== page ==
by Shana Beth Mason
There is a small contingency of artists raised and educated in Miami who maintain active practices (nationally and internationally-recognized ones, at that) within the metropolis itself. These few are the nucleus of the contemporary art world here; they inspire and encourage artists from within and without to utilize and relish the conducive environment for creative production, largely free of the breakneck competition of markets like New York, London, Berlin or Paris. One of these artists is Felecia Chizuko Carlisle.
Born in Pensacola in 1972, Carlisle received her MFA from the New Genres Department at the San Francisco Art Institute. To date, her work has shown at venues in 25 cities in four countries (including Germany, India and Spain) and remains in the permanent collection of the Margulies Collection in Miami. Her latest solo exhibition with Dorsch Gallery in Wynwood, Façade, is another step in her practical evolution: one which marries a longstanding interest in geometric forms with a newer experimentation with mirrored acrylic sheets and light refractions in space.
At the front of the massive 3,600 square-foot gallery space, Carlisle's sculptures appear to be warped onto walls and bent over a central table. Images of architectural elements rendered with bluish hues (the exteriors of stairwells, window panelling and their own reflections into natural space and onto themselves) are laid directly onto the acrylic sheeting. In a darkened, adjacent room, a projector throws artificial light onto another photographed image creating the illusion of a three-dimensional mobile hanging in a corner (one might recall Olafur Eliasson's work, but this incorporates photography into the corpus of the sculptural object). Carlisle wields quiet control over the images and their inherent malleability manipulating them into double façades; the first being the architecture itself, the second being the acrylic sheet medium harboring the image. As a bonus, the results are equally challenging and attractive, inhabiting the slim area between a hardened intellectual exercise and a lyrical artwork capable of inhabiting an intimate living space.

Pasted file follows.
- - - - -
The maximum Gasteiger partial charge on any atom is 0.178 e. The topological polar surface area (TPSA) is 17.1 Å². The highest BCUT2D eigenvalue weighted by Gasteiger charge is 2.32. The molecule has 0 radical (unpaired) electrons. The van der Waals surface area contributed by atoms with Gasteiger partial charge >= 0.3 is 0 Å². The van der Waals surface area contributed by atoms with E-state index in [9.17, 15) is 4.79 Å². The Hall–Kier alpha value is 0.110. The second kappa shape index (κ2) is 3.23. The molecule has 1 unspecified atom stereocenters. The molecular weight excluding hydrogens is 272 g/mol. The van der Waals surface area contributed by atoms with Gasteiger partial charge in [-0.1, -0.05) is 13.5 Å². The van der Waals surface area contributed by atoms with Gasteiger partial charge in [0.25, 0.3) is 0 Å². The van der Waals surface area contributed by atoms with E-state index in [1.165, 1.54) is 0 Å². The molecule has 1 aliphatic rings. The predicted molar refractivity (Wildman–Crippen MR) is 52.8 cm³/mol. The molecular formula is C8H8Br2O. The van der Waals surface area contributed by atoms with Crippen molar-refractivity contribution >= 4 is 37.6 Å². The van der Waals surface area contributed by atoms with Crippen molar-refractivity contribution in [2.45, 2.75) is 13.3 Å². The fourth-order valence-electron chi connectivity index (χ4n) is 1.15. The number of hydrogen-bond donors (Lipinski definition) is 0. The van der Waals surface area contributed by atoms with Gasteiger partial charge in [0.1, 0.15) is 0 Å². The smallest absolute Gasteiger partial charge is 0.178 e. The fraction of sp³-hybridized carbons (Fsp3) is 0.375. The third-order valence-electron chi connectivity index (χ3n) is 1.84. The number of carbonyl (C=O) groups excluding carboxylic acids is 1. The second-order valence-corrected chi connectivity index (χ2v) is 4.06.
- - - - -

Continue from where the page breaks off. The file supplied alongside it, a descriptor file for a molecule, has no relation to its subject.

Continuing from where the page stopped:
Carlisle has a particular talent for appropriating existing visual content into radically different contexts and platforms. Her previous project I Saw Three Cities includes handmade sketches of natural foliage and environments in Miami, a sculpture resembling an upside-down xylophone lit with bright pink bulbs at their ends towards the floor, and a haunting YouTube video of fuschia-uniformed, female Chinese soldiers marching in perfect unison framed with a hot pink box over the center screen (titled ‘PinkArmy/PinkRectangle’). Façade reveals even more of Carlisle's down-to-the-millimeter attention to detail and craftsmanship, as each work heavily relies on the cleanliness and clarity of its physical components; all the while, the collection is infused with a hint of postmodern unease and metaphoric suspicion. The word, itself, means 'frontage' or 'face', with an emphasis on cheapness relating to film sets and scaffold covers. Carlisle doesn't necessarily imply that the surfaces she references are badly designed or poorly manufactured. On the contrary, their smooth, factory-grade surfaces suggest something creeping underneath, almost too perfect to take for truth.
Shana Beth Mason is a critic formerly based in Brooklyn now active in London, UK. Contributions include Art in America, ArtVoices Magazine, FlashArt International, InstallationMag (Los Angeles), Kunstforum.as (Oslo), The Brooklyn Rail, The Miami Rail, San Francisco Arts Quarterly (SFAQ), and thisistomorrow.info (London).
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